From an election results standpoint within Alabama, the Alabama Medical PAC (ALAPAC) participated in 111 out of 140 state legislative races. 99 percent of ALAPAC-supported legislative candidates won their election bids Tuesday. Regarding statewide offices, the success rate for ALAPAC-supported candidates was 100 percent. Later today, ALAPAC contributors will receive a much more detailed breakdown by email of Tuesday’s election results, an analysis of voting trends and forecasts for what Alabama physicians may expect the next several years.

The ALAPAC Board is incredibly appreciative of the resources Alabama physicians have contributed toward ALAPAC’s election efforts. As the official political committee of Alabama physicians and the Medical Association, ALAPAC exists to elect men and women whom physicians can work with on issues affecting patients and the practice of medicine. If you would like to contribute to ALAPAC, please click here.

Contributions to ALAPAC are not tax deductible as charitable contributions for Federal income tax purposes. Voluntary political contributions to Alabama Medical PAC (ALAPAC) are not limited to the suggested amount. The Medical Association will not favor or disadvantage anyone based upon the amount or failure to contribute. A portion of the contributions may be used in connection with Federal elections. Corporate funds will be used in either state elections or for education purposes. Federal contributions are subject to the limitations of FEC Regulations 110.1, .2, and .5.

Posted in: Advocacy

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Alabama Physicians Attend AMA Meeting in Chicago to Discuss State of Health Care

Alabama Physicians Attend AMA Meeting in Chicago to Discuss State of Health Care

Pictured from left in the back are Dr. Buddy Smith Jr., Dr. Jefferson Underwood and Dr. Jerry Harrison. In front from left are Dr. Steven Furr, Medical Student Delegate Hannah Ficarino from the University of South Alabama, Dr. Jorge Alsip and Dr. John Meigs.

During the AMA’s Annual Meeting held June 8-13, 2018, the House of Delegates debated a wide range of issues and adopted policies to expedite the free exchange of key patient data between EHR systems; to make e-prescribing of controlled substances and access to state PDMPs less cumbersome, and to reduce the MIPS reporting burden. The AMA also reaffirmed its strong opposition to the legalization of physician-assisted suicide and euthanasia.

Medical Association President Jefferson Underwood, M.D., joined the delegation in Chicago and represented Alabama physicians at the inauguration of the AMA’s new president, Barbara McAneny, M.D.

“The AMA House of Delegates is much like Congress in that the views of its members vary from region to region, and few members agree with every decision made by the organization. However, a state’s representation in the HOD is based on their number of AMA members, and Alabama along with the other Southeastern states are working vigorously to increase their AMA membership. I encourage our Medical Association members to also join the AMA, so we can have a greater impact on policy and help elect officers who share our views and values.” said Jorge Alsip, M.D., who chairs Alabama’s AMA Delegation.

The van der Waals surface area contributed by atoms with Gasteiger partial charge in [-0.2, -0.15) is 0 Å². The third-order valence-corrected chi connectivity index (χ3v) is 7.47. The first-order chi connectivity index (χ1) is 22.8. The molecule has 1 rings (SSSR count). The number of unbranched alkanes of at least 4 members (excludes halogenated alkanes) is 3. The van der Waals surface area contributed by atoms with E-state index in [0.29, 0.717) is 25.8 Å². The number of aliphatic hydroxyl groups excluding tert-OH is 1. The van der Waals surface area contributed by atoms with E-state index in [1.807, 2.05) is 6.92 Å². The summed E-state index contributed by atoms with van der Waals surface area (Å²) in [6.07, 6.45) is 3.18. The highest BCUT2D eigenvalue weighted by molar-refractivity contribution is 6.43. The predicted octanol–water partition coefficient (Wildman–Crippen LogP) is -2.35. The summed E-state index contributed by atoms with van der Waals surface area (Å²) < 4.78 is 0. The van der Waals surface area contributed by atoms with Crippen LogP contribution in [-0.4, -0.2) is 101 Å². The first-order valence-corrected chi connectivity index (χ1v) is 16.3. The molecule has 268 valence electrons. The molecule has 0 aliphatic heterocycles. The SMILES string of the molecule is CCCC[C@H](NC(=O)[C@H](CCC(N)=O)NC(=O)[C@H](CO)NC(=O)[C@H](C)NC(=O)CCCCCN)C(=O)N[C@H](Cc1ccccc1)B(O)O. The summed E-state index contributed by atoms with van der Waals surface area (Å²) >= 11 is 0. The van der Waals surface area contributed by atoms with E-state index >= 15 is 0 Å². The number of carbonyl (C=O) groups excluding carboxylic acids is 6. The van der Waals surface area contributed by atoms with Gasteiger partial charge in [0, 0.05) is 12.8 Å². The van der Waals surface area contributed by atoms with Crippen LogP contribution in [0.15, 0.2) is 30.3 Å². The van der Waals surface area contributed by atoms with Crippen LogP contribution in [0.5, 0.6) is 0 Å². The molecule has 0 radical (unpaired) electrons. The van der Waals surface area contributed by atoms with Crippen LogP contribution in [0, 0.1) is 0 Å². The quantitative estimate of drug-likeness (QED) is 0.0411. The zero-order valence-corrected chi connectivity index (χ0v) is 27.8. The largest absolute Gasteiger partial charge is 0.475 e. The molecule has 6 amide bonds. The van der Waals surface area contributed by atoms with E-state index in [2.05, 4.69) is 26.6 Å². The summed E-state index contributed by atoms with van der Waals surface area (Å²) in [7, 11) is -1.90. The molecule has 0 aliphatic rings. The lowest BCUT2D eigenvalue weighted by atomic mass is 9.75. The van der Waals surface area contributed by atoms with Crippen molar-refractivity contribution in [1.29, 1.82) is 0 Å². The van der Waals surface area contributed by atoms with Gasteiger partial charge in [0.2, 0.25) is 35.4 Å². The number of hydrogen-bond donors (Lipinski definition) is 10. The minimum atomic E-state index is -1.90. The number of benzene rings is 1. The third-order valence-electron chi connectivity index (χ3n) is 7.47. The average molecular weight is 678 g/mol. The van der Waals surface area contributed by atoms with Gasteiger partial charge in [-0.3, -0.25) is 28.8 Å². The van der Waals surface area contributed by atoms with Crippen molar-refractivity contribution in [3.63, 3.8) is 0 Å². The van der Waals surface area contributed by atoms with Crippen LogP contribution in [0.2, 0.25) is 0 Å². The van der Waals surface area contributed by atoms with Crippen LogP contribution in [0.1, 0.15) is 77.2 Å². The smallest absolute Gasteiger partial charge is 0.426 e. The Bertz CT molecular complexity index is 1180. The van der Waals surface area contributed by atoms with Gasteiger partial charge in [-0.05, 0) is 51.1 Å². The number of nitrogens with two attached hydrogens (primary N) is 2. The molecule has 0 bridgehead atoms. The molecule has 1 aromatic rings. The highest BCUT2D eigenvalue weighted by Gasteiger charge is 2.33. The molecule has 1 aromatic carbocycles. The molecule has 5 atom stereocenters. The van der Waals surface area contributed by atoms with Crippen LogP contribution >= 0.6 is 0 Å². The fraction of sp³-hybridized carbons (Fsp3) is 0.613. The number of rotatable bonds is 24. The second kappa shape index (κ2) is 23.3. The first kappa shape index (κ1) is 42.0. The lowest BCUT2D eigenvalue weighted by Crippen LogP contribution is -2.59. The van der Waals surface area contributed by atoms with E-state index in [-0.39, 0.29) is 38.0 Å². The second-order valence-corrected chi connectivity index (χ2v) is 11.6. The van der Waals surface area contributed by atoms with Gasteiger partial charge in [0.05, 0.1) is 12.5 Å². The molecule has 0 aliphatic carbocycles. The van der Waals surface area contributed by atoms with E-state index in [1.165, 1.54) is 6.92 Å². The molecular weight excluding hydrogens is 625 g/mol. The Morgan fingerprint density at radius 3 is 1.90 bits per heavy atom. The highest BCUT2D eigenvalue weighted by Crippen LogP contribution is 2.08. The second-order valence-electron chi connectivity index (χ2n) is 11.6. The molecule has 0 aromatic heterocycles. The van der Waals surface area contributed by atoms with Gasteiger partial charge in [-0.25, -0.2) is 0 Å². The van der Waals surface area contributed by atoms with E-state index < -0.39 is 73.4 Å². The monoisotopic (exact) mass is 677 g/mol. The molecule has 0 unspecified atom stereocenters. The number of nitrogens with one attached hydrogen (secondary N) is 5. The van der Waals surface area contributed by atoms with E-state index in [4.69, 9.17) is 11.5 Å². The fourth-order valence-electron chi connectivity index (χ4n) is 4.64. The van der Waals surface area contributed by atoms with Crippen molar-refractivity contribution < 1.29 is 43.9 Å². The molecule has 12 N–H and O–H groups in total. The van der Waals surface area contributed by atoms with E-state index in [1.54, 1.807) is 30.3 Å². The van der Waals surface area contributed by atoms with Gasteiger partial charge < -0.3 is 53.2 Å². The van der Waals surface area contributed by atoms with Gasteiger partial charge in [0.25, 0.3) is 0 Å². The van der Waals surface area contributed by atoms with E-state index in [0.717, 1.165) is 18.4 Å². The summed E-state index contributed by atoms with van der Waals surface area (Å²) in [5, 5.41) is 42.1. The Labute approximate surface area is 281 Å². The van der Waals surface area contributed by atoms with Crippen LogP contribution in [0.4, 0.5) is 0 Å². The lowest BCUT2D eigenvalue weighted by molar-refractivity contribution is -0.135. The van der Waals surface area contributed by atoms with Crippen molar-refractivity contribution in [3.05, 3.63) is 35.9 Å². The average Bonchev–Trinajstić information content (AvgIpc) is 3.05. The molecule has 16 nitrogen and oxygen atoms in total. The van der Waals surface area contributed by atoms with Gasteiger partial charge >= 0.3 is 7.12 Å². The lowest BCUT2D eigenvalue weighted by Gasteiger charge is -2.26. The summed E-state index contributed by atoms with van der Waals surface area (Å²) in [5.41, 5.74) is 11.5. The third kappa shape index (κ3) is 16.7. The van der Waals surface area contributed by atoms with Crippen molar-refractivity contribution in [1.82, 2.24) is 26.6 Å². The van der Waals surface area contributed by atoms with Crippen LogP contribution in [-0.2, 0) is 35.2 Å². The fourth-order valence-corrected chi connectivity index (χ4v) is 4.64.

Pictured are Association President Underwood and his wife, Sara.

Posted in: Advocacy

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Alabama Power Warns of Power Scam

Alabama Power Warns of Power Scam

*Editor’s note: After being contacted by several physicians, we contacted Alabama Power for additional information concerning the resurgence of an old scam.

The Medical Association is joining Alabama Power to warn customers about a new wave of an old scam.

In this instance, scammers call from toll-free numbers claiming that the customer’s account is past due and the customer’s service will be discontinued if the customer does not make a payment.

The number features a recording claiming to be Alabama Power; however it is not. Alabama Power does not conduct business in this manner.

If receiving a call, do not rely on caller ID, as thieves alter the number on those devices to appear local, or even display “Alabama Power” or “Customer Service.”

Customers who receive suspicious calls are encouraged to hang up, and report it to law enforcement. The next call should be to your utility company’s billing department to confirm your account status and alert them of the scam.

Over the past few years, scammers targeting both residential and commercial customers have become more sophisticated in their tactics, including:

  • Calling from a local number posing as an Alabama Power technician threatening to disconnect service if a payment was not made immediately with a “money pack” or prepaid card – an untraceable disposable debit card. The scammers ask customers to buy a prepaid card from a local retailer (such as Walmart, CVS or Walgreens).